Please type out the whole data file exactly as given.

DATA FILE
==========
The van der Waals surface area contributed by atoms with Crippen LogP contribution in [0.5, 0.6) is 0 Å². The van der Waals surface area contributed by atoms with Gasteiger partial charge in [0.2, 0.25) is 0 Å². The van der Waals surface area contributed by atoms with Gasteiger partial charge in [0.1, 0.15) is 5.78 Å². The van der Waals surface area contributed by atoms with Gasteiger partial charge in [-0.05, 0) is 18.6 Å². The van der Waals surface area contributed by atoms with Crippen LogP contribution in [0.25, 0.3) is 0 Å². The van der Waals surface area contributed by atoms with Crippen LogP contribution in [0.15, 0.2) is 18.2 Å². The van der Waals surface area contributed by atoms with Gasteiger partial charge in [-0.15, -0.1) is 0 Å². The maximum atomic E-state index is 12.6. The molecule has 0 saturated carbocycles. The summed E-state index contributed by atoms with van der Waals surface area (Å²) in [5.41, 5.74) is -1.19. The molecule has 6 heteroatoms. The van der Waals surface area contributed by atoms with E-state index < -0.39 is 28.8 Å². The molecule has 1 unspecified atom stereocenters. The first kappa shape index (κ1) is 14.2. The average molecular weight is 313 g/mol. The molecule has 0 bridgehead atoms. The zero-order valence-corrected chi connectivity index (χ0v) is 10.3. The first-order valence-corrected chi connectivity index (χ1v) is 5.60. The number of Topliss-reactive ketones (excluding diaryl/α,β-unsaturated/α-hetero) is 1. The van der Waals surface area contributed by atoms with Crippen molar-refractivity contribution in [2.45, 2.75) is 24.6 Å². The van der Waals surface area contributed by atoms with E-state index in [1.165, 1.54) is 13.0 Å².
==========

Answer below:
The van der Waals surface area contributed by atoms with Crippen LogP contribution in [0.5, 0.6) is 0 Å². The van der Waals surface area contributed by atoms with Gasteiger partial charge in [0.2, 0.25) is 0 Å². The van der Waals surface area contributed by atoms with Gasteiger partial charge in [0.1, 0.15) is 5.78 Å². The van der Waals surface area contributed by atoms with Gasteiger partial charge in [-0.05, 0) is 18.6 Å². The van der Waals surface area contributed by atoms with Crippen LogP contribution in [0.25, 0.3) is 0 Å². The van der Waals surface area contributed by atoms with Crippen LogP contribution in [0.15, 0.2) is 18.2 Å². The van der Waals surface area contributed by atoms with Gasteiger partial charge in [-0.15, -0.1) is 0 Å². The maximum atomic E-state index is 12.6. The molecule has 0 saturated carbocycles. The summed E-state index contributed by atoms with van der Waals surface area (Å²) in [5.41, 5.74) is -1.19. The molecule has 6 heteroatoms. The van der Waals surface area contributed by atoms with E-state index < -0.39 is 28.8 Å². The molecule has 1 unspecified atom stereocenters. The first kappa shape index (κ1) is 14.2. The average molecular weight is 313 g/mol. The molecule has 0 bridgehead atoms. The zero-order valence-corrected chi connectivity index (χ0v) is 10.3. The first-order valence-corrected chi connectivity index (χ1v) is 5.60. The number of Topliss-reactive ketones (excluding diaryl/α,β-unsaturated/α-hetero) is 1. The van der Waals surface area contributed by atoms with Crippen molar-refractivity contribution in [2.45, 2.75) is 24.6 Å². The van der Waals surface area contributed by atoms with E-state index in [1.165, 1.54) is 13.0 Å².